Niagara River

Table of Contents

Title Page
Harbours And Port
Toronto Harbour, Or Bay
The Port Of Liverpool, Or Pickering, Formerly Called Frenchman's Bay
Whitby Harbour
Port Darlington
Raby Head
Bond Head, Or Port Of Newcastle
Port Hope
Presqu'isle Harbour
Scotch Bonnet Lighthouse
Weller's Bay
Kingston Harbour
Sackett's Harbour
Port Ontario
Oswego Harbour
Little Sodus Bay
Big Sodus Bay
Genesee River
Oak Orchard Creek
Niagara River
Port Dalhousie
Port Of Hamilton & Burlington Canal
Port Credit
Wellington Square, And Nelson Or Bronte
Port Britain
Extract From "An Act To Compel Vessels To Carry A Light During The Night And To Make Sundry Provisions To Regulate The Navigation Of The Waters Of This Province." 14 & 15 Victoria, Chap. 126
Royal Humane Society's Directions for the Reocvery Of The Apparently Drowned
Table of Illustrations

Mouth of Niagara River
The waters from all the Upper Lakes, after coming over the falls of Niagara descend the river for about seven miles in a rapid and turbulent manner as far a Queenston; the stream there becomes wider and deeper, and admits of free navigation for vessels of any size, until it empties itself into Lake Ontario, at a point S. E. by S. of Toronto, 87 miles W. of the Genesee, and 12 miles to the eastward of Port Dalhousie.

At its mouth this river is about 1000 yards across, with from 20 to 40 feet water, and consequently it affords an easy entrance for shelter, and good anchorage during a storm.

The town of Niagara is a mile S. of Fort Mississauga, on its W. bank, where there are extensive wharves ; and the village of Youngstown, which is nearly opposite Niagara on the east side has also good wharves and accommodation for shipping.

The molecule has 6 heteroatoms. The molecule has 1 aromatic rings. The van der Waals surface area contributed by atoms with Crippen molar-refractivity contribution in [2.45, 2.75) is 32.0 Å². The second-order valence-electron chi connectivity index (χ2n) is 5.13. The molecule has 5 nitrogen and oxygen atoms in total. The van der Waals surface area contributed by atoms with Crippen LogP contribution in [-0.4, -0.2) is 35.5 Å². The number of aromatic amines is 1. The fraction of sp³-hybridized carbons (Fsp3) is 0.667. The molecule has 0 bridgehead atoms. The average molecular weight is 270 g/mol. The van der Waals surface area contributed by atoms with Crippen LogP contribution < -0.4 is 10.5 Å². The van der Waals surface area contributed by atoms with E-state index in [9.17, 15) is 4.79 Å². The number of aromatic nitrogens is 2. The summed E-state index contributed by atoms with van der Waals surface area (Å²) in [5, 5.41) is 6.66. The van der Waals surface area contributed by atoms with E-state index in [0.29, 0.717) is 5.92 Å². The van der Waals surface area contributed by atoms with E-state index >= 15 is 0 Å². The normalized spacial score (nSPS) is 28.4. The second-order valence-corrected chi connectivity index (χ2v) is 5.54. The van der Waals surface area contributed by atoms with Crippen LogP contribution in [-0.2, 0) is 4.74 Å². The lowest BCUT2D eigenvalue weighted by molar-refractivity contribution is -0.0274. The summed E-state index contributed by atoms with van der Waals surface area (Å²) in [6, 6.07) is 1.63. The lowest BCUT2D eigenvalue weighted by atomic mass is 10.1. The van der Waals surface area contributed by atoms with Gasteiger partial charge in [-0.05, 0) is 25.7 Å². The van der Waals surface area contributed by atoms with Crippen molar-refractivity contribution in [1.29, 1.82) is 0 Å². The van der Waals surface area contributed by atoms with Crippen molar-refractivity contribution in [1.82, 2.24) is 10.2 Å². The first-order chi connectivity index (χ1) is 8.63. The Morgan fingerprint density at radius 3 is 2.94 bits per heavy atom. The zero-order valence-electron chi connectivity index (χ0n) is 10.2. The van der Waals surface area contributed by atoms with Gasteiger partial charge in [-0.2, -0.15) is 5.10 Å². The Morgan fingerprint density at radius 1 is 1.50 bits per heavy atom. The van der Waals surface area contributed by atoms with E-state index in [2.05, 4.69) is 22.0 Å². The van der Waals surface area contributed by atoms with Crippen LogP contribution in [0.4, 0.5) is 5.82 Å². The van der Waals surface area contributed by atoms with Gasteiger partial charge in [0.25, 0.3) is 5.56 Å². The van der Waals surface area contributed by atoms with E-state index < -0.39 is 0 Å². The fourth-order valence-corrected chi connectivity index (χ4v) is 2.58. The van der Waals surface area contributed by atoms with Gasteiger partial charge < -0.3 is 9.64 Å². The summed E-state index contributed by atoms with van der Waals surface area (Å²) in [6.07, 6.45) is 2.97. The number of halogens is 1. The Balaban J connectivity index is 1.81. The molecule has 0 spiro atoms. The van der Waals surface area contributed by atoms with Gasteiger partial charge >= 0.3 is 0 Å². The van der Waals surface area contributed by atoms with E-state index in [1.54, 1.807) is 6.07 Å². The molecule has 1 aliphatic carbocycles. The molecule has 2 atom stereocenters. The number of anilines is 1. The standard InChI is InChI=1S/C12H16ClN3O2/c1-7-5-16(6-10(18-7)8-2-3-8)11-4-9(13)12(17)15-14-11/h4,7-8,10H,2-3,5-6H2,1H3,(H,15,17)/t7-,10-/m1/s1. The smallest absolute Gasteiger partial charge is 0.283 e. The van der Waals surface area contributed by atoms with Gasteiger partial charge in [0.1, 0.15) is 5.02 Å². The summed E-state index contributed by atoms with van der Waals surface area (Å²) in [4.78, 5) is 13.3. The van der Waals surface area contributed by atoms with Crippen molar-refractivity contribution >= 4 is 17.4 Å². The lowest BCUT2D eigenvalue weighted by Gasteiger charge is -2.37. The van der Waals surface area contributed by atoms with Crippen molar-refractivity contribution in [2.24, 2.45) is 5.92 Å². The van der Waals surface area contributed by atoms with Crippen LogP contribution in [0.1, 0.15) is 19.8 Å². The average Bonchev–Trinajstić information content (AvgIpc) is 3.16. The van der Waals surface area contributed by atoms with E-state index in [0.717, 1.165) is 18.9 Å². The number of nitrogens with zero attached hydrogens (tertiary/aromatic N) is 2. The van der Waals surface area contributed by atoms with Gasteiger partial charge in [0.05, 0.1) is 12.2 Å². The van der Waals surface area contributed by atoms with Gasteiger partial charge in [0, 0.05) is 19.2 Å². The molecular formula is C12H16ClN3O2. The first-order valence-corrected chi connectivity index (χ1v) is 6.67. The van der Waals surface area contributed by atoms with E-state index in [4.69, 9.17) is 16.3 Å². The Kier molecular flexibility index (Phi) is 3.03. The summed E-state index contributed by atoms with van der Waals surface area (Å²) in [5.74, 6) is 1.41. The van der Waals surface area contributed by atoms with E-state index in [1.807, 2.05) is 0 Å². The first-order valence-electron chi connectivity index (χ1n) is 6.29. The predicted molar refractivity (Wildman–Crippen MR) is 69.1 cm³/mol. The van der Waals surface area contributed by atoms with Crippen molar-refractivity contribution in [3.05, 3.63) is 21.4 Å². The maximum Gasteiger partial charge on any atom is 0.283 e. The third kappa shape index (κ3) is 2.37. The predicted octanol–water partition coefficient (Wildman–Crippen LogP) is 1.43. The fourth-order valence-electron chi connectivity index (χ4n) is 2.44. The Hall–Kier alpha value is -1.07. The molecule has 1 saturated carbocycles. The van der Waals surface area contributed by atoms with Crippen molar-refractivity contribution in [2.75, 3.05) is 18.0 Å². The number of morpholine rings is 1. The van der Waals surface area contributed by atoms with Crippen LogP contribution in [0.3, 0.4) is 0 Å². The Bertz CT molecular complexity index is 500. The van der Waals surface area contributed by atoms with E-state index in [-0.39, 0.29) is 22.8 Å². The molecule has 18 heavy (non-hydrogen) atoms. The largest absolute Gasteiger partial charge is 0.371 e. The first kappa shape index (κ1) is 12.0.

The lighthouse is 78 feet high, and placed on the top of Fort Niagara, which is built on the E. side of the mouth of the river. It has a bright stationary light, which can be seen ten or twelve miles off.

On entering this river, keep near its centre, and bring Fort Niagara to bear S. E. by E. When W. or W. by S. of the Fort, the shores become bold, and may be approached to within a short distance, especially on the E. side.

With a northerly wind meeting the current, there is a short chopping sea on the bar.


Extending into the Lake for about a mile N. W. of Fort Niagara is a shoal with only six feet of water on it, and under Fort Mississauga on the W. bank there is another shoal, extending E. N. and N. W.


From Niagara River to Port Dalhousie, W. by S. 12 miles.

" " Burlington Canal, W. 1/2 N. 42 miles.

" " Oakville, W. N. W. 38 miles.

" " Toronto, N. W. by N. 35 miles

" " Cobourg, N. E. 80 miles.

" " Long Point, E. N. E. 126 miles,.

" " Mid Channel between Real and False Ducks, E. N. E. 1/2 E.


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electronic edition is based on the original in the collection of the Marine Museum of the Great Lakes at Kingston.